Long-horizon forecasting is challenging because of the volatility of the predictions and the computational complexity. To solve this problem we created the NHITS model and made the code available NeuralForecast library. NHITS specializes its partial outputs in the different frequencies of the time series through hierarchical interpolation and multi-rate input processing. We model the target time-series with Student’s t-distribution. The NHITS will output the distribution parameters for each timestamp.

In this notebook we show how to use NHITS on the ETTm2 benchmark dataset for probabilistic forecasting. This data set includes data points for 2 Electricity Transformers at 2 stations, including load, oil temperature.

We will show you how to load data, train, and perform automatic hyperparameter tuning, to achieve SoTA performance, outperforming even the latest Transformer architectures for a fraction of their computational cost (50x faster).

You can run these experiments using GPU with Google Colab.

Open In Colab

1. Libraries

!pip install neuralforecast datasetsforecast

2. Load ETTm2 Data

The LongHorizon class will automatically download the complete ETTm2 dataset and process it.

It return three Dataframes: Y_df contains the values for the target variables, X_df contains exogenous calendar features and S_df contains static features for each time-series (none for ETTm2). For this example we will only use Y_df.

If you want to use your own data just replace Y_df. Be sure to use a long format and have a simmilar structure than our data set.

import pandas as pd
from datasetsforecast.long_horizon import LongHorizon
# Change this to your own data to try the model
Y_df, _, _ = LongHorizon.load(directory='./', group='ETTm2')
Y_df['ds'] = pd.to_datetime(Y_df['ds'])

# For this excercise we are going to take 960 timestamps as validation and test
n_time = len(Y_df.ds.unique())
val_size = 96*10
test_size = 96*10

0HUFL2016-07-01 00:00:00-0.041413
1HUFL2016-07-01 00:15:00-0.185467
57600HULL2016-07-01 00:00:000.040104
57601HULL2016-07-01 00:15:00-0.214450
115200LUFL2016-07-01 00:00:000.695804
115201LUFL2016-07-01 00:15:000.434685
172800LULL2016-07-01 00:00:000.434430
172801LULL2016-07-01 00:15:000.428168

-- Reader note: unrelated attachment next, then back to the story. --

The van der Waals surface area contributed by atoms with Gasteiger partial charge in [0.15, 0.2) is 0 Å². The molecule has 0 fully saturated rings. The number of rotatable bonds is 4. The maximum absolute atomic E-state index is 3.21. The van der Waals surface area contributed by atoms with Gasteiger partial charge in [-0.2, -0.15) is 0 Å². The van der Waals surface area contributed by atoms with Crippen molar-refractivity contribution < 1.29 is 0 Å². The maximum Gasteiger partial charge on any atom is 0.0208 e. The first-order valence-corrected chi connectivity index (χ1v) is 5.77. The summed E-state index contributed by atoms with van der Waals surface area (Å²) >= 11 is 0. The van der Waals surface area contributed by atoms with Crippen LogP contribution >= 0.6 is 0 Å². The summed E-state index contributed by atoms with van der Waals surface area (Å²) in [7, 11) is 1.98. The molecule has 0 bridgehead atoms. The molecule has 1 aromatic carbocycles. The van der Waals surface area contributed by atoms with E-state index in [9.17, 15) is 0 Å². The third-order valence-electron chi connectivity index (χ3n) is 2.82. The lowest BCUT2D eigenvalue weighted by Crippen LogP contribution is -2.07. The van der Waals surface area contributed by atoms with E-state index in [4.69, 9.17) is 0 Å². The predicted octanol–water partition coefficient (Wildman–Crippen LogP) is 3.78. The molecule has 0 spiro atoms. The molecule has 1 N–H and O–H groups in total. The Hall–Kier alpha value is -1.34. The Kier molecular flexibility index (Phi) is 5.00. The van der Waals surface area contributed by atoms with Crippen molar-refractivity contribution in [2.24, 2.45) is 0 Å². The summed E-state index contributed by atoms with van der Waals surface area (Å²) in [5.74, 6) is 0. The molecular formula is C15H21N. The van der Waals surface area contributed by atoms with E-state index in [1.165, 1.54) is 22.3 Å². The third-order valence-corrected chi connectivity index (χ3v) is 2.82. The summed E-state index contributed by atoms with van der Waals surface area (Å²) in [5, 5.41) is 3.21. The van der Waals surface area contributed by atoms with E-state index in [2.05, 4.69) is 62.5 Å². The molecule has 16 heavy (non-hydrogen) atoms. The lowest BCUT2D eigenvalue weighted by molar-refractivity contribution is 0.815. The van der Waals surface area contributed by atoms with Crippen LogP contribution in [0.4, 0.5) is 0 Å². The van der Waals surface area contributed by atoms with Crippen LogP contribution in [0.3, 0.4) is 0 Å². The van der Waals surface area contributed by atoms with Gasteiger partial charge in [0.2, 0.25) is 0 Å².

230400MUFL2016-07-01 00:00:00-0.599211
230401MUFL2016-07-01 00:15:00-0.658068
288000MULL2016-07-01 00:00:00-0.393536
288001MULL2016-07-01 00:15:00-0.659338
345600OT2016-07-01 00:00:001.018032
345601OT2016-07-01 00:15:000.980124


DataFrames must include all ['unique_id', 'ds', 'y'] columns. Make sure y column does not have missing or non-numeric values.

Next, plot the HUFL variable marking the validation and train splits.

import matplotlib.pyplot as plt
# We are going to plot the temperature of the transformer 
# and marking the validation and train splits
u_id = 'HUFL'
x_plot = pd.to_datetime(Y_df[Y_df.unique_id==u_id].ds)
y_plot = Y_df[Y_df.unique_id==u_id].y.values

x_val = x_plot[n_time - val_size - test_size]
x_test = x_plot[n_time - test_size]

fig = plt.figure(figsize=(10, 5))

plt.plot(x_plot, y_plot)
plt.xlabel('Date', fontsize=17)
plt.ylabel('OT [15 min temperature]', fontsize=17)

plt.axvline(x_val, color='black', linestyle='-.')
plt.axvline(x_test, color='black', linestyle='-.')
plt.text(x_val, 5, '  Validation', fontsize=12)
plt.text(x_test, 3, '  Test', fontsize=12)


3. Hyperparameter selection and forecasting

The AutoNHITS class will automatically perform hyperparamter tunning using Tune library, exploring a user-defined or default search space. Models are selected based on the error on a validation set and the best model is then stored and used during inference.

The AutoNHITS.default_config attribute contains a suggested hyperparameter space. Here, we specify a different search space following the paper’s hyperparameters. Notice that 1000 Stochastic Gradient Steps are enough to achieve SoTA performance. Feel free to play around with this space.

from ray import tune

from neuralforecast.auto import AutoNHITS